Galileo to receive global infrastructure upgrade

January 11, 2019  - By

News from the European Space Agency

The European Space Agency (ESA) has received approval from the Galileo Security Accreditation Board to upgrade the global infrastructure running Europe’s Galileo satellite navigation system.

According to ESA, the resulting migration, set to start in February 2019, will incorporate new elements into the world-spanning system and boost the robustness of Galileo services delivered from the 26 satellites in orbit.

The system qualification campaign, which was run by the ESA Galileo project team in coordination with the WP1x system support team led by Thales Alenia Space in Italy, took more than a year to execute. It included more than 150 system tests — summing up to a total of 409 tests runs across Europe — in the various Galileo operational centers.

Galileo's global ground segment. (Photo: ESA)

Galileo’s global ground segment. (Photo: ESA)

According to ESA, a major driver of this latest update was the growth of the Galileo constellation, which increased by 12 satellites through a trio of Ariane 5 launches in the last three years to become Europe’s largest.

The updated ground system incorporates a sixth telemetry, tracking and control station in Papeete, used to oversee Galileo satellite platforms, as well as an expansion of the number of antennas at the sites of uplink stations at Kourou in French Guiana, Reunion Island in the Indian Ocean and Noumea in French Polynesia.

In addition, receivers have been added to the Galileo sensor stations to ensure full redundancy.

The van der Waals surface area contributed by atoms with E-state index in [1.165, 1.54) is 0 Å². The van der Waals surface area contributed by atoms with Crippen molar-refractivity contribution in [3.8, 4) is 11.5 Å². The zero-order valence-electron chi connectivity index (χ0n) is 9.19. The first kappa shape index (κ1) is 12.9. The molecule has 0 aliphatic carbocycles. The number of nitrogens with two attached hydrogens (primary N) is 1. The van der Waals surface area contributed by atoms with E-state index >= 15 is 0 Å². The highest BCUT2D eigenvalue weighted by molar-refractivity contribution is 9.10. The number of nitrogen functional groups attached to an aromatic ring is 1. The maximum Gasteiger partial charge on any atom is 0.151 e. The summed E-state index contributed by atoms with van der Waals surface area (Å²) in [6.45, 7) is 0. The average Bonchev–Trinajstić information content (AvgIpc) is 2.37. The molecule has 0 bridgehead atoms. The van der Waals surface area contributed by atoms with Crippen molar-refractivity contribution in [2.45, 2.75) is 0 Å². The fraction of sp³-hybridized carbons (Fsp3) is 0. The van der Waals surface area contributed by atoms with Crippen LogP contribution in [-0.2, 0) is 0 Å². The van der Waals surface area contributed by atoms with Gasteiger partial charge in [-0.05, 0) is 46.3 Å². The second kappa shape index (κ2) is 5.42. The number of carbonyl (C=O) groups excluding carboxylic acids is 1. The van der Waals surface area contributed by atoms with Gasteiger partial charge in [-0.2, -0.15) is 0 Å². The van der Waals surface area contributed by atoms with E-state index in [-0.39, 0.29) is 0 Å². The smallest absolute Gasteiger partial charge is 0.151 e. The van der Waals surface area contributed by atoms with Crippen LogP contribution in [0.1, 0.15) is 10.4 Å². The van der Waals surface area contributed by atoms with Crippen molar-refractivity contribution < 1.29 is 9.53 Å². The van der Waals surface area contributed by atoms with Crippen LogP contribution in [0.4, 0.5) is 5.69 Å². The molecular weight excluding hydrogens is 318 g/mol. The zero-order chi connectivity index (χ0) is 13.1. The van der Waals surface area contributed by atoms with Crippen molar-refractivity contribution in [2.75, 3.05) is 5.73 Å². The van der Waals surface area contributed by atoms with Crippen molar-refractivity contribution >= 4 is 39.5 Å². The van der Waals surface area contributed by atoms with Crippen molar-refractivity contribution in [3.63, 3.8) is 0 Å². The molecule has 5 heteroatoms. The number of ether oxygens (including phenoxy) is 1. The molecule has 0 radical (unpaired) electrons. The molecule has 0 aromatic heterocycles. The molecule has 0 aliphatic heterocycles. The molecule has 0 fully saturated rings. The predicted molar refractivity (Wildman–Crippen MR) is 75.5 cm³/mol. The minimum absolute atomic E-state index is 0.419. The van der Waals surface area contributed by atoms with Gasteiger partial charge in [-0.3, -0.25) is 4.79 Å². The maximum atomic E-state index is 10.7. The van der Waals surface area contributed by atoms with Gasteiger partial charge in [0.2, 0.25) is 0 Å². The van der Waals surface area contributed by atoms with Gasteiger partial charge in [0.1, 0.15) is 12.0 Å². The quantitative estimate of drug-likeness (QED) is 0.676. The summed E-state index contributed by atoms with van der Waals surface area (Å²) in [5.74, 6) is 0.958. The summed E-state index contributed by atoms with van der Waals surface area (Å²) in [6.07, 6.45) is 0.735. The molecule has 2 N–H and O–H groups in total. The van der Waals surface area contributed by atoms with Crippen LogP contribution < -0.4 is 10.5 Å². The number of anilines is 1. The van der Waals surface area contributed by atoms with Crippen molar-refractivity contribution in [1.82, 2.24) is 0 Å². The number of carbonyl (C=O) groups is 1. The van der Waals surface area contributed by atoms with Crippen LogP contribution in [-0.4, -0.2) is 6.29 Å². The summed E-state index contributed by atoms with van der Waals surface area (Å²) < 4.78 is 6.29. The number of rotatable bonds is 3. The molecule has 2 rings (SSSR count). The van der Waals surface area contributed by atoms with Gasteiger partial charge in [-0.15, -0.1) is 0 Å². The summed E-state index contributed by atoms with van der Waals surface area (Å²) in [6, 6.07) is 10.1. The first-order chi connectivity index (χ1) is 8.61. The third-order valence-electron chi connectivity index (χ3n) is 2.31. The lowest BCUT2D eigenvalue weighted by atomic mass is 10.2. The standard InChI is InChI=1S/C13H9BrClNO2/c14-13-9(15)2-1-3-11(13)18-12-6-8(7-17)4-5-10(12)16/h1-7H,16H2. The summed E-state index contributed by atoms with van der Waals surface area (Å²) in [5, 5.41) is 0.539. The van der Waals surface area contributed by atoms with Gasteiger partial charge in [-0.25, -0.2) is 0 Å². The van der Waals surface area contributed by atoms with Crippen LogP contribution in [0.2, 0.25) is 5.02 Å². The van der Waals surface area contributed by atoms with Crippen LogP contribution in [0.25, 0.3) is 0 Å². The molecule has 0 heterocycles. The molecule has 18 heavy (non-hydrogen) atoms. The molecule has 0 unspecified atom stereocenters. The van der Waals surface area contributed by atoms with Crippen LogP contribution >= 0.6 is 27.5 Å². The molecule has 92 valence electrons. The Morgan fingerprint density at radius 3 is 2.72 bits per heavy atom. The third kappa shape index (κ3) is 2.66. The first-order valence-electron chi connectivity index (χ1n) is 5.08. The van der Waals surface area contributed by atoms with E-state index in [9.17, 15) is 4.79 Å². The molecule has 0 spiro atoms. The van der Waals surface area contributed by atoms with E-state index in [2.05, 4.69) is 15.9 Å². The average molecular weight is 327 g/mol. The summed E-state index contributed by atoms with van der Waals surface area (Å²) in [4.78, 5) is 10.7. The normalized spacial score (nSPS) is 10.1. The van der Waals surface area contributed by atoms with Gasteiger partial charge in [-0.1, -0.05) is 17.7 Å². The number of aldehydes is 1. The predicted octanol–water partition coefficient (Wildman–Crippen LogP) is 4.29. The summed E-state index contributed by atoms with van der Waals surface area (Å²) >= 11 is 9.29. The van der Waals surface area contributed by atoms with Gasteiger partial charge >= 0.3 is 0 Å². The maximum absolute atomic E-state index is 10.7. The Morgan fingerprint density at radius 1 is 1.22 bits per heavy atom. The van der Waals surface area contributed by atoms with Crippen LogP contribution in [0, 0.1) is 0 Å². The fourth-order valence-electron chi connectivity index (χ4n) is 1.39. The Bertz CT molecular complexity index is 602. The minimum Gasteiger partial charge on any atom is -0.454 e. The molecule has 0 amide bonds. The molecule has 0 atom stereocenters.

“This marks the first update for Galileo’s operational infrastructure since it entered service,” said Edward Breeuwer, ESA Galileo system test and verification manager. “Galileo Initial Services began in December 2016, then last year we passed control of the system to our partner organization, the European Global Navigation Satellite System Agency, or GSA.

“This, therefore, marks a major step, but migration to the upgraded system should in principle be entirely transparent to Galileo users. We achieve this by taking advantage of the redundant elements of the Galileo system, taking them offline to update them while their operational counterparts continue to run.”

Featured photo: ESA/Fermin Alvarez Lopez

About the Author: Allison Kral

Allison Kral is the former digital media manager for North Coast Media (NCM). She completed her undergraduate degree at Ohio University where she received a Bachelor of Science in magazine journalism from the E.W. Scripps School of Journalism. She works across a number of digital platforms, which include creating e-newsletters, writing articles and posting across social media sites. She also creates content for NCM's Pit & Quarry magazine, Portable Plants magazine and Geospatial Solutions. Her understanding of the ever-changing digital media world allows her to quickly grasp what a target audience desires and create content that is appealing and relevant for any client across any platform.